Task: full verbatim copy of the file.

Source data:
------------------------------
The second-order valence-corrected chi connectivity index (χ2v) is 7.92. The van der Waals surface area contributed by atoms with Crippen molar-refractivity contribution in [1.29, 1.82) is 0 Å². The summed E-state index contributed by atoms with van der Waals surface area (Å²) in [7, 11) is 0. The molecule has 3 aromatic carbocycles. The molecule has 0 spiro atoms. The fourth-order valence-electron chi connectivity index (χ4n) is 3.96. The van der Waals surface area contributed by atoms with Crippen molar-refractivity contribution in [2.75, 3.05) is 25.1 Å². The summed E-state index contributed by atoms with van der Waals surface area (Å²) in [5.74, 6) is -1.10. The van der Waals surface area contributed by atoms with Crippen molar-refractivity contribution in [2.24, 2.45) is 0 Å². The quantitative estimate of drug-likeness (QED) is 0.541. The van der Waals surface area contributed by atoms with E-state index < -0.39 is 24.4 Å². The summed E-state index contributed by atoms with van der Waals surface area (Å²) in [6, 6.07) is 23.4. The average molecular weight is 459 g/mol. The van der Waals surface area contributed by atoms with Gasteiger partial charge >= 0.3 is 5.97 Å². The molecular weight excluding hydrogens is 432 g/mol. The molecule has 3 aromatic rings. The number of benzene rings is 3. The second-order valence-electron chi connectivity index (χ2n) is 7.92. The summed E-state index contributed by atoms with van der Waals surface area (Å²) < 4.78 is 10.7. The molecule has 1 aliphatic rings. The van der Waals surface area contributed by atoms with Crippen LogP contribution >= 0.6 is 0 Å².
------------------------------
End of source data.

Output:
The second-order valence-corrected chi connectivity index (χ2v) is 7.92. The van der Waals surface area contributed by atoms with Crippen molar-refractivity contribution in [1.29, 1.82) is 0 Å². The summed E-state index contributed by atoms with van der Waals surface area (Å²) in [7, 11) is 0. The molecule has 3 aromatic carbocycles. The molecule has 0 spiro atoms. The fourth-order valence-electron chi connectivity index (χ4n) is 3.96. The van der Waals surface area contributed by atoms with Crippen molar-refractivity contribution in [2.75, 3.05) is 25.1 Å². The summed E-state index contributed by atoms with van der Waals surface area (Å²) in [5.74, 6) is -1.10. The van der Waals surface area contributed by atoms with Crippen molar-refractivity contribution in [2.24, 2.45) is 0 Å². The quantitative estimate of drug-likeness (QED) is 0.541. The van der Waals surface area contributed by atoms with E-state index < -0.39 is 24.4 Å². The summed E-state index contributed by atoms with van der Waals surface area (Å²) in [6, 6.07) is 23.4. The average molecular weight is 459 g/mol. The van der Waals surface area contributed by atoms with Gasteiger partial charge >= 0.3 is 5.97 Å². The molecular weight excluding hydrogens is 432 g/mol. The molecule has 3 aromatic rings. The number of benzene rings is 3. The second-order valence-electron chi connectivity index (χ2n) is 7.92. The summed E-state index contributed by atoms with van der Waals surface area (Å²) < 4.78 is 10.7. The molecule has 1 aliphatic rings. The van der Waals surface area contributed by atoms with Crippen LogP contribution >= 0.6 is 0 Å².